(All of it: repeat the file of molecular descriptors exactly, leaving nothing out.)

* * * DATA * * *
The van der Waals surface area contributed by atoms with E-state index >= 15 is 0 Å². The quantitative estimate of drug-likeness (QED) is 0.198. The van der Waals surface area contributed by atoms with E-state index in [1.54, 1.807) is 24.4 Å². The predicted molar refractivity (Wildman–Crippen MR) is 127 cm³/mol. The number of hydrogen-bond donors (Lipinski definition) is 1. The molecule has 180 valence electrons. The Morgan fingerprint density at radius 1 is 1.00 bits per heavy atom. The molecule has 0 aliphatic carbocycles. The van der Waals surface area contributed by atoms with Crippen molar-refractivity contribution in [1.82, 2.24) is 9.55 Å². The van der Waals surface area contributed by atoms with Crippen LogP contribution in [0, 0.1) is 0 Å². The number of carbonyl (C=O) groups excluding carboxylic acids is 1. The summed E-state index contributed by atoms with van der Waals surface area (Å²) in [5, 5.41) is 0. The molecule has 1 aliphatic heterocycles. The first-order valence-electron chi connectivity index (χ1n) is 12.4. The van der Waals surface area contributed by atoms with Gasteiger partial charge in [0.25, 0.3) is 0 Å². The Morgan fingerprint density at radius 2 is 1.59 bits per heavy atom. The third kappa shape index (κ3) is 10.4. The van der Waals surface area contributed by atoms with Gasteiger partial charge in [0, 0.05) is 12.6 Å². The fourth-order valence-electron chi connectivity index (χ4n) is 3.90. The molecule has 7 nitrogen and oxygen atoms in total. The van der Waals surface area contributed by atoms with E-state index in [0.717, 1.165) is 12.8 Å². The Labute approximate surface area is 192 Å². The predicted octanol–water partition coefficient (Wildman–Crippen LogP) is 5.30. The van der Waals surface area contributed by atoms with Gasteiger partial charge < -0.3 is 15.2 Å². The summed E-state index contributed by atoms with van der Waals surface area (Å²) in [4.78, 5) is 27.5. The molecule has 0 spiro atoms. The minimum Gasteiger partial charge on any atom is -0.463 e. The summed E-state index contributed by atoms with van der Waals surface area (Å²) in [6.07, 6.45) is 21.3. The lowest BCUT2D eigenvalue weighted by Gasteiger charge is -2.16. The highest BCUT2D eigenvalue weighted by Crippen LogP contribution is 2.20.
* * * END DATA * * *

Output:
The van der Waals surface area contributed by atoms with E-state index >= 15 is 0 Å². The quantitative estimate of drug-likeness (QED) is 0.198. The van der Waals surface area contributed by atoms with E-state index in [1.54, 1.807) is 24.4 Å². The predicted molar refractivity (Wildman–Crippen MR) is 127 cm³/mol. The number of hydrogen-bond donors (Lipinski definition) is 1. The molecule has 180 valence electrons. The Morgan fingerprint density at radius 1 is 1.00 bits per heavy atom. The molecule has 0 aliphatic carbocycles. The van der Waals surface area contributed by atoms with Crippen molar-refractivity contribution in [1.82, 2.24) is 9.55 Å². The van der Waals surface area contributed by atoms with Crippen LogP contribution in [0, 0.1) is 0 Å². The number of carbonyl (C=O) groups excluding carboxylic acids is 1. The summed E-state index contributed by atoms with van der Waals surface area (Å²) in [5, 5.41) is 0. The molecule has 1 aliphatic heterocycles. The first-order valence-electron chi connectivity index (χ1n) is 12.4. The van der Waals surface area contributed by atoms with Gasteiger partial charge in [0.25, 0.3) is 0 Å². The Morgan fingerprint density at radius 2 is 1.59 bits per heavy atom. The third kappa shape index (κ3) is 10.4. The van der Waals surface area contributed by atoms with Gasteiger partial charge in [0, 0.05) is 12.6 Å². The fourth-order valence-electron chi connectivity index (χ4n) is 3.90. The molecule has 7 nitrogen and oxygen atoms in total. The van der Waals surface area contributed by atoms with E-state index in [0.717, 1.165) is 12.8 Å². The Labute approximate surface area is 192 Å². The predicted octanol–water partition coefficient (Wildman–Crippen LogP) is 5.30. The van der Waals surface area contributed by atoms with Gasteiger partial charge < -0.3 is 15.2 Å². The summed E-state index contributed by atoms with van der Waals surface area (Å²) in [4.78, 5) is 27.5. The molecule has 0 spiro atoms. The minimum Gasteiger partial charge on any atom is -0.463 e. The summed E-state index contributed by atoms with van der Waals surface area (Å²) in [6.07, 6.45) is 21.3. The lowest BCUT2D eigenvalue weighted by Gasteiger charge is -2.16. The highest BCUT2D eigenvalue weighted by Crippen LogP contribution is 2.20.